Assessing the influence of working hours on general health by migrant status and family structure: the case of Ecuadorian-, Colombian-, and Spanish-born workers in Spain

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Title: Assessing the influence of working hours on general health by migrant status and family structure: the case of Ecuadorian-, Colombian-, and Spanish-born workers in Spain
Authors: Cayuela, Ana | Martínez Martínez, José Miguel | Ronda-Pérez, Elena | Delclos, George L. | Conway, Sadie H.
Research Group/s: Salud Pública
Center, Department or Service: Universidad de Alicante. Departamento de Enfermería Comunitaria, Medicina Preventiva y Salud Pública e Historia de la Ciencia
Keywords: Immigrant workers | Family | Working Hours | Occupational health | Self-reported health
Knowledge Area: Medicina Preventiva y Salud Pública
Issue Date: Oct-2018
Publisher: Elsevier
Citation: Public Health. 2018, 163: 27-34. doi:10.1016/j.puhe.2018.06.013
Abstract: Objectives: The purpose of this study was to analyze the relationship between working hours (WHs) and the likelihood of poor self-reported general health (SRGH) in the first data wave from a cohort of immigrant and native workers in Spain. Study design: Cross-sectional analyses from a prospective cohort study. Methods: Data were drawn from the first wave of the Platform of Longitudinal Studies on Immigrant Families. The selected sample was composed of 217 immigrant workers and 89 native-born workers. We explored differences by immigrant status and family structure, assessing prevalences and Poisson regression models; an additional analysis explored statistically optimized work hour cut points. Results: Highest prevalence of poor SRGH (72.7%) was reported by immigrant, single-parent workers working >40 WH/week. Immigrant single-parent families were more likely to report poor SRGH for three WH categories: ≤20 WH/week (prevalence ratio [PR] = 3.3, 95% confidence interval [CI] 1.6–7.2), >30-≤40 WH/week (PR = 2.8, 95% CI 1.3–6.4), and >40 WH/week (PR = 4.2, 95% CI 1.8–10.1). In two-parent families, immigrants working standard hours (i.e. >30-≤40) and native-born workers in the highest and lowest categories of WHs (i.e. ≤20 and >40) had similar PRs for poor SRGH compared with native-born workers working standard hours. Findings suggested that native-born workers residing in two-parent families were able to work more than 10 h longer per week than immigrant workers before reporting equivalent prevalences of poor SRGH. Conclusions: Differences in the association of WHs and poor SRGH among immigrants in Spain seem to be explained by family structure, which suggests that the influence of WHs on health differentially affects vulnerable groups, such as immigrant workers residing in single-parent families.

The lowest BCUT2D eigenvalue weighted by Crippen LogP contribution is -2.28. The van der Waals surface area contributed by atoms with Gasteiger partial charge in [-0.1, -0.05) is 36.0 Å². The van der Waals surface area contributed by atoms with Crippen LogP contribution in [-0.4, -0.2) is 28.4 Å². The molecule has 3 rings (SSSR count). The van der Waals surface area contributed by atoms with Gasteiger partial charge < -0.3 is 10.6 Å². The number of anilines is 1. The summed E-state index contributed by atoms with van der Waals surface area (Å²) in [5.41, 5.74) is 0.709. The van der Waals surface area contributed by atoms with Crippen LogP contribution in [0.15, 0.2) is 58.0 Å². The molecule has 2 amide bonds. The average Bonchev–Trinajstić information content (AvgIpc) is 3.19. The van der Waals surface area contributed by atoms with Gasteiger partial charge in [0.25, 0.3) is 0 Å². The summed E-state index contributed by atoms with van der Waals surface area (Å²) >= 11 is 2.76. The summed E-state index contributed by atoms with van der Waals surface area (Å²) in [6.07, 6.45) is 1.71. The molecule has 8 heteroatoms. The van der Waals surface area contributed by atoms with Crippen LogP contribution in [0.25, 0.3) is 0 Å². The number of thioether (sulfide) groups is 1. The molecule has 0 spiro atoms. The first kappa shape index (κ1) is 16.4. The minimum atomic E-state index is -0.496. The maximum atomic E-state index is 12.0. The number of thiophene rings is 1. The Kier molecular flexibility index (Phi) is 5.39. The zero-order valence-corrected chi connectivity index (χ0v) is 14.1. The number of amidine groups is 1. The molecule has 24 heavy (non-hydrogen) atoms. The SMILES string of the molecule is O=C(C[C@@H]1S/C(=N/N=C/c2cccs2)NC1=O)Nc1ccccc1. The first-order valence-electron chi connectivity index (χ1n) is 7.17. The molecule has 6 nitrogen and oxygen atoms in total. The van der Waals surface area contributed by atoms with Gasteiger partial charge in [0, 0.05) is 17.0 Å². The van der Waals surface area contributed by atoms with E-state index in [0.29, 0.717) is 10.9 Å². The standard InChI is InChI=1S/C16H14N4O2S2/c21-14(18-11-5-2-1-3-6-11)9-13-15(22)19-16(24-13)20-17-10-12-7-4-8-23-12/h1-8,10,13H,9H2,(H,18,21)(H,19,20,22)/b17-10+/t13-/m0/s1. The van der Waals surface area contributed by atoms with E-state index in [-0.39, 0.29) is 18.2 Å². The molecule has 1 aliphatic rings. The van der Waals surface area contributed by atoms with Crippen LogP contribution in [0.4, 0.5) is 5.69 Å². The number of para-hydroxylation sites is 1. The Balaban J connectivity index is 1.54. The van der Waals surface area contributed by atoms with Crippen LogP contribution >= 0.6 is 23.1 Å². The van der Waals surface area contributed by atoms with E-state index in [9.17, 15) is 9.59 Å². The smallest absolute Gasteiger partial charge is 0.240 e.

Sponsor: Funding came from PI14/01146, funded by the Carlos III Health Institute, as an intermediate body of the European Regional Development Fund (ERDF) and the European Social Fund (ESF). In addition, Ana Cayuela received the grant ‘Vice-chancellor for research awards for development and promotion and innovation of the University of Alicante’ (ATI15-02).
URI: http://hdl.handle.net/10045/80808
ISSN: 0033-3506 (Print) | 1476-5616 (Online)
DOI: 10.1016/j.puhe.2018.06.013
Language: eng
Type: info:eu-repo/semantics/article
Rights: © 2018 The Royal Society for Public Health. Published by Elsevier Ltd.
Peer Review: si
Publisher version: https://doi.org/10.1016/j.puhe.2018.06.013
Appears in Collections:INV - SP - Artículos de Revistas

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